Massive profits are extracted from society’s most vulnerable. But the review of the gambling act will reinforce the status quo

Gambling takes a remarkable toll on society. In England alone, the cost of dealing with the social harms it causes (such as joblessness, debt, and health-related problems) is more than £1.2bn, and that’s a conservative estimate. On top of that, gamblers in Great Britain lose about £14bn every year to the industry, and people who are most socially and economically deprived are more likely to be affected.

These figures come from a comprehensive review of gambling harms published by Public Health England (PHE). The sums involved are astonishing, and reinforce both the need to think carefully about gambling and how it’s promoted and about who should bear the costs of the damage it does. While the government has started to consider this in its review of the 2005 Gambling Act, the frame of reference – aiming to simultaneously protect the public while ensuring that the gambling sector continues to thrive – arguably reinforces the status quo.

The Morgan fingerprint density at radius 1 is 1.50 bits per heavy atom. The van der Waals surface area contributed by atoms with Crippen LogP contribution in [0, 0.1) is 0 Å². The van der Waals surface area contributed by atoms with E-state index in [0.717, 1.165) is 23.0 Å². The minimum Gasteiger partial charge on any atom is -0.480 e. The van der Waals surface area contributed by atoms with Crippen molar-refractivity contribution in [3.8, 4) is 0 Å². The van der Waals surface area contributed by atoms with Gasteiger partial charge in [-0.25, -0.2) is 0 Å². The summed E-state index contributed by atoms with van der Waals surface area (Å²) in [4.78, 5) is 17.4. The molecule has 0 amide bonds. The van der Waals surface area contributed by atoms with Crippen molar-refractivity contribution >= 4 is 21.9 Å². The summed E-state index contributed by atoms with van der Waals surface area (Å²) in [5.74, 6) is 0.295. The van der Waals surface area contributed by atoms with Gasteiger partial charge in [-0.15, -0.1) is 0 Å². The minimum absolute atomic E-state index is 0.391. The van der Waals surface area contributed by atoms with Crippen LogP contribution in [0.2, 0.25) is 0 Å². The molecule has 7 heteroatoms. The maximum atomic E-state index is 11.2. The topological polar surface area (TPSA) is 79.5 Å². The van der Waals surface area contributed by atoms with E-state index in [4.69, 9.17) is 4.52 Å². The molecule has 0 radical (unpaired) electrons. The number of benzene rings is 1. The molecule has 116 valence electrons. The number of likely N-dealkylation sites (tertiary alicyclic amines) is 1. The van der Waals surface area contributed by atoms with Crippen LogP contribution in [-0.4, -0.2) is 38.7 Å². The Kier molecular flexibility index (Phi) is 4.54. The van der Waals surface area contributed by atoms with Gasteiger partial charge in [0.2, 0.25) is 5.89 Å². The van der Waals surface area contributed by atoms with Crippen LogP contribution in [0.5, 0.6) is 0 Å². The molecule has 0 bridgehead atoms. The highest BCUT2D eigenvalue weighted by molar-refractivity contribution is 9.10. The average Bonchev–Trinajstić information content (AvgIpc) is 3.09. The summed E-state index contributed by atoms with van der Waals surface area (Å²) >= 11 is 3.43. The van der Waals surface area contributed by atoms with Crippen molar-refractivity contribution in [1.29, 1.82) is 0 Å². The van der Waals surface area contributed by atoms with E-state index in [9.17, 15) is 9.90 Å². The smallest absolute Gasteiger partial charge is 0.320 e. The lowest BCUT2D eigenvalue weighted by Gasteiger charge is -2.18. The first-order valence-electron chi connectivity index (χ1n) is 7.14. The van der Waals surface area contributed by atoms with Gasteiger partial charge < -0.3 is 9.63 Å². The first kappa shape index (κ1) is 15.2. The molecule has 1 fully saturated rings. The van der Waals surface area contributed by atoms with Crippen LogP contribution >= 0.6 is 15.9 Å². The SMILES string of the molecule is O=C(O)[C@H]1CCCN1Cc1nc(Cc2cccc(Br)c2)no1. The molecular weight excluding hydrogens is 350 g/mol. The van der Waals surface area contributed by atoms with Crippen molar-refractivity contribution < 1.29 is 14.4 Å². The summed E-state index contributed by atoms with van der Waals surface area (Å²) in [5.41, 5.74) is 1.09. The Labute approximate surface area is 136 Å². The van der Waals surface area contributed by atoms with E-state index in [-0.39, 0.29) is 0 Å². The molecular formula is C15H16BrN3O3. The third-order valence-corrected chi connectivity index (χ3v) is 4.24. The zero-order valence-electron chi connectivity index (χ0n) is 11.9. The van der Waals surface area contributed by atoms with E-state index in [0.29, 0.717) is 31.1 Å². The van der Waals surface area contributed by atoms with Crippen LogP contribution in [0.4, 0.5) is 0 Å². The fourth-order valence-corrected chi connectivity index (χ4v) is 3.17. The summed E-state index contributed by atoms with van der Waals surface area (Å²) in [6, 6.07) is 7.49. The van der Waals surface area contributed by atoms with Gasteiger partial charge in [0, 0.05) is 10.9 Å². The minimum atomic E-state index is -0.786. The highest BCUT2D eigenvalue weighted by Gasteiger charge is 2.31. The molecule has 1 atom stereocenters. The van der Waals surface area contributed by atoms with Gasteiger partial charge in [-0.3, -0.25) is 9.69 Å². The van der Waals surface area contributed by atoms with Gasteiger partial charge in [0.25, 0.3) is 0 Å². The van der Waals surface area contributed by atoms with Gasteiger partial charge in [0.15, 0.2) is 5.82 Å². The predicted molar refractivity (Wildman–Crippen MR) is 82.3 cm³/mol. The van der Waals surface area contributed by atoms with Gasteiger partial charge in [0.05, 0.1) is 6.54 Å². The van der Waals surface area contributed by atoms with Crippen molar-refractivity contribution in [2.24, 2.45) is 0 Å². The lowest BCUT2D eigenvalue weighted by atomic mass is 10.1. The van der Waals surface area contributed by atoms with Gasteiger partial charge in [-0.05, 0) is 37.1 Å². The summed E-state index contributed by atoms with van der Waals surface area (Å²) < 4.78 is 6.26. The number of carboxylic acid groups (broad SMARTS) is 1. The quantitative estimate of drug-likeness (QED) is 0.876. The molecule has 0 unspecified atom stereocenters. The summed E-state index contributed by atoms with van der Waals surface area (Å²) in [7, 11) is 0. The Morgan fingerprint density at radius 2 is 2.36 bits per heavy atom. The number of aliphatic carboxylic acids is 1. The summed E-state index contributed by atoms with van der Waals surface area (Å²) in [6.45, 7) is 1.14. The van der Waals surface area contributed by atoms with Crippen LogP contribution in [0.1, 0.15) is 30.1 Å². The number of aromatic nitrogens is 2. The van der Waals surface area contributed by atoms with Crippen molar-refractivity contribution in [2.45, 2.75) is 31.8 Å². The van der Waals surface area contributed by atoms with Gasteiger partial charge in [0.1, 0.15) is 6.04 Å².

Heather Wardle is Lord Kelvin Adam Smith reader in social sciences at Glasgow University

Continue reading…

Leave a Reply

Your email address will not be published. Required fields are marked *